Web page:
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What exactly is a script template? Well, just like a novel, poem or newspaper article, a screenplay tells a story.

What exactly is a script template? Well, just like a novel, poem or newspaper article, a screenplay tells a story. But unlike those other forms of communication and expression, a screenplay is meant to serve as a blueprint for another medium: film.

It’s because of this unique relationship that a script template is necessary to convey the different elements of the story.

It’s important to note that Screenwriters have a special advantage when it comes to writing a screenplay: a variety of screenwriting software programs that act instinctively to prompt the script element required next.

However, even with this help, it’s still vital that the Screenwriter understands how each element works and how best to tell their story through each one.1

The following breakdown of script template elements can provide some guidance as to why each one is necessary and some tips on using them:

  • Scene headings (aka sluglines)
  • Subheaders
  • Action Lines
  • Dialogue
  • Extensions
  • Parentheticals
  • Transitions

Scene Headings (aka Sluglines)

A common refrain before telling a story is, “Let me set the scene.” And for good reason! It’s called context. Before an audience can follow along with a story, they need to know where in the world—real or imaginary—it takes place and when it takes place, as subtleties such as day and night can dramatically change how a person processes what they are reading or being told.

Hence, scene headings. Also commonly referred to as sluglines, this script template element, written in capital letters, informs the reader to the where and when of the screenplay.

An example of what a slugline might look like is: “AMITY ISLAND BEACH – DAY.” In a succinct manner, we now know exactly where the following scene is taking place and when.

This is also the perfect time to point out that the Screenwriter must create a new scene heading each time the story moves to a different location . . ..


Which brings us to subheaders. Before we go any further, though, it should be mentioned that just as the story of a screenplay is subject to the writer’s stylistic choices, so too are some allowances made for how they use different script template elements. Case in point—the decision to use a subheader versus a new scene heading.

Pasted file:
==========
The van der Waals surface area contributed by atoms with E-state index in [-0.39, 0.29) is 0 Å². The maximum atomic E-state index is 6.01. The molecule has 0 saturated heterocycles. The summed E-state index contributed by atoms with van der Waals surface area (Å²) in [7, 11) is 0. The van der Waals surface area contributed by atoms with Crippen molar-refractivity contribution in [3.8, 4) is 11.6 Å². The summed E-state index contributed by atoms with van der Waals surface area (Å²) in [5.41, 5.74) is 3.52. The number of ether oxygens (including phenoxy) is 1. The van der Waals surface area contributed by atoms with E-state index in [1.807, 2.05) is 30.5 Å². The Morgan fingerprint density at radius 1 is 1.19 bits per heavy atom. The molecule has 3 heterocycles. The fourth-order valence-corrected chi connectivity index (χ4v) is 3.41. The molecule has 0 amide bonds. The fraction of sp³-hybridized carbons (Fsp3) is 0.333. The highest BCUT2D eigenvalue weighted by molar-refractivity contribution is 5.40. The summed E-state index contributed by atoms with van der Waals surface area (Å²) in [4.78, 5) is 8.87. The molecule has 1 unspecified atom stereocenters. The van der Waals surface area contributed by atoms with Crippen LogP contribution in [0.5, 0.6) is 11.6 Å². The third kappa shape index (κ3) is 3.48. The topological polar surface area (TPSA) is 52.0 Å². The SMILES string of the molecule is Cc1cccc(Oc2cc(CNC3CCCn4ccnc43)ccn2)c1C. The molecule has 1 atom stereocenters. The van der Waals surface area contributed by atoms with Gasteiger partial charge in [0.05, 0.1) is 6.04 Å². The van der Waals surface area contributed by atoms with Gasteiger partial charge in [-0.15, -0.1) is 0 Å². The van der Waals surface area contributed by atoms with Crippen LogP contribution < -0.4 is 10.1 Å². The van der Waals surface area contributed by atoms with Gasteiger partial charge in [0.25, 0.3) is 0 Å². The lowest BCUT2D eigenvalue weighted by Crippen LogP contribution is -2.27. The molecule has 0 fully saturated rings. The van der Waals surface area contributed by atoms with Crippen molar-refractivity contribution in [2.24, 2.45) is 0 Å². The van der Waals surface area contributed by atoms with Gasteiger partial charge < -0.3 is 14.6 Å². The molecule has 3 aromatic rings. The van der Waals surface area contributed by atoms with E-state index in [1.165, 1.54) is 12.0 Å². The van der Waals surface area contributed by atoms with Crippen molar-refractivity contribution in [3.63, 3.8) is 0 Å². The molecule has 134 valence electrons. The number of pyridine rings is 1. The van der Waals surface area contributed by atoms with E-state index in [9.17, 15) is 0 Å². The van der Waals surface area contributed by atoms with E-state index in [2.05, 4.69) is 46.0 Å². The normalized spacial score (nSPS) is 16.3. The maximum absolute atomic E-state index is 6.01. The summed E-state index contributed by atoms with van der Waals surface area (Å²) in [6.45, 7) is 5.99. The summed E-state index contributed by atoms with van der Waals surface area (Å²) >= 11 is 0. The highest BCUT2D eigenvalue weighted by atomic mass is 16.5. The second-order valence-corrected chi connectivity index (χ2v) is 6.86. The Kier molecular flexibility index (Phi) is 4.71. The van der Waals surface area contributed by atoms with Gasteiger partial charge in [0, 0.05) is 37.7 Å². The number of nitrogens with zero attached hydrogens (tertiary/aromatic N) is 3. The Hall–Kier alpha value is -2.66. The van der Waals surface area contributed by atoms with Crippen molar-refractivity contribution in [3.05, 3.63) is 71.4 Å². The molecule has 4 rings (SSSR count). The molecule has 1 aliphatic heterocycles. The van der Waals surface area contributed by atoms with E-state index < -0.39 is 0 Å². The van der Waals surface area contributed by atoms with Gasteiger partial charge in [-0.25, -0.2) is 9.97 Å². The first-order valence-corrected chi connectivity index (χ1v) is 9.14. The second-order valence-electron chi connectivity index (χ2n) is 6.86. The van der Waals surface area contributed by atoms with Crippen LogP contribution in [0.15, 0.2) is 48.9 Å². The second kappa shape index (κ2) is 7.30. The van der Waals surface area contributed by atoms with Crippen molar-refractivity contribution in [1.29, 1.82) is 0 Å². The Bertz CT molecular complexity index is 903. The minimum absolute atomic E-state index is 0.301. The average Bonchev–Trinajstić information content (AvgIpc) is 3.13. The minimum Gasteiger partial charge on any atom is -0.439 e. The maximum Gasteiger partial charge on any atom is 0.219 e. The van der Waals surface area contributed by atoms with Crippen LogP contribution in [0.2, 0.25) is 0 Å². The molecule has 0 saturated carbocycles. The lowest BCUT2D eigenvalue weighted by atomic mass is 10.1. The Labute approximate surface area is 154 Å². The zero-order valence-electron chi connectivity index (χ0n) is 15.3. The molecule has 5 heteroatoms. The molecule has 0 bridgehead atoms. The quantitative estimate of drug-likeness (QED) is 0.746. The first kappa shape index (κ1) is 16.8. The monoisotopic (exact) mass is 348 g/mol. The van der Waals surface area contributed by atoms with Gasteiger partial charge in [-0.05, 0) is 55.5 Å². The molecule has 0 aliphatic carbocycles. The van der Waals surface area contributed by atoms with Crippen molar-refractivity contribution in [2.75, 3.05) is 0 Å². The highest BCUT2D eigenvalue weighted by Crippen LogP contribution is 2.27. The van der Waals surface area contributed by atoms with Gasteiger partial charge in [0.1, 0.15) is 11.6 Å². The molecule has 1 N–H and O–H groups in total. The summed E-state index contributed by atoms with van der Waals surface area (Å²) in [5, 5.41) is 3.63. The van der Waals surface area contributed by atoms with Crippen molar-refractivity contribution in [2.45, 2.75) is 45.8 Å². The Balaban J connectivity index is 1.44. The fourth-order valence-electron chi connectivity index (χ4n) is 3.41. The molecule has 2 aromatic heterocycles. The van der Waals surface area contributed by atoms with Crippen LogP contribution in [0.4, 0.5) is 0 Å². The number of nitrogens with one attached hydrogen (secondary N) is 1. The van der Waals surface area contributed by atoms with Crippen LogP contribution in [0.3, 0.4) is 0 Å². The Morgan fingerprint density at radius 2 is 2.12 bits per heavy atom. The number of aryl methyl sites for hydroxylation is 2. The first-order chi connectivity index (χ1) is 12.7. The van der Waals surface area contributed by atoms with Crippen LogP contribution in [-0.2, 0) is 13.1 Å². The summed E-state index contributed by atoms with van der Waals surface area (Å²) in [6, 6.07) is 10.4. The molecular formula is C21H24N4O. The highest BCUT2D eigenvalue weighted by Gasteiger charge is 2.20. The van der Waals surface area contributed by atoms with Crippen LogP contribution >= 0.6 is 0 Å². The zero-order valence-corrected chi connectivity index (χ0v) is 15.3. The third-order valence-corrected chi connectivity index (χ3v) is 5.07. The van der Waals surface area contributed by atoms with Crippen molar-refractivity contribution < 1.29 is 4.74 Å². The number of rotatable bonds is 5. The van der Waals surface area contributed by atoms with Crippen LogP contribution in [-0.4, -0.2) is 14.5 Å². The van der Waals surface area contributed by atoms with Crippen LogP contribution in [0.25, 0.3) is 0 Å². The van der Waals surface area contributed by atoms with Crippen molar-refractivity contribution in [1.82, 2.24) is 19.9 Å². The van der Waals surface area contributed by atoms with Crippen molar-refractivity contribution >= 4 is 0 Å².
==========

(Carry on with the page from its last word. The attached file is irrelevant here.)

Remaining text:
Let’s say that an entire screenplay takes place in one location, such as a house. It could become tedious, as well as unnecessary, to have a new scene heading each time a character moves from one room to another.

In this case, it would be entirely appropriate to use subheaders such as “BEDROOM” or “KITCHEN” instead. However, if a screenplay takes place in multiple locations, the character’s home being only one of them, it would make more sense to use a new scene heading for each distinct setting.

Action Lines

Typically what immediately follows a scene heading is the action line. As its name indicates, this script template element is used to describe what is happening within the scene.

Continuing with the scene heading example above, an action line might read something like this: “Police Chief Brody scans the water for danger as the beachgoers enjoy themselves in it.”

What should be kept in mind when writing action lines is to keep them as concise as possible. Remember, a screenplay is not meant to be read like a novel.

Long paragraphs can not only slow down a reader but also discourage them from finishing the script. The decision to give up on a script for this exact reason is common for Managers, Agents and executives who have little time to determine if they like a script, as they have dozens more waiting for them.

If a particular scene demands more than an average description, like a car chase or war battle, conventional advice recommends that the Writer break up the action lines as much as possible to keep it reader-friendly.

When it comes to what readers typically like to see in a script, some common words of advice include “keep a lot of white on the page” and “make sure they’re reading vertically, not horizontally.” Both point to keeping action lines short.

Says Screenwriter Nadia Madden, “Less is more. Each chunk—this can even be only one line or word—of scene direction is like a camera angle. No more than four lines of action at a time, but even that can be a lot. Each word needs to be economical and important or it shouldn’t be there.”


Dialogue sounds pretty straightforward, right? Well, what if character names were suddenly no longer allowed? Would dialogue still seem like such an easy task?

While this is a hypothetical that likely would never be asked for, Writers should look to this question as a bar for whether they’re making each character’s dialogue distinct.2 Because that’s really what the question is asking . . .Can the dialogue alone clue in the reader to who is saying what?

While each Writer should have a unique voice that comes through in their work, so too should each character in their screenplay have a unique voice that differentiates them from every other character. If that’s not happening, it might be time to revisit the script.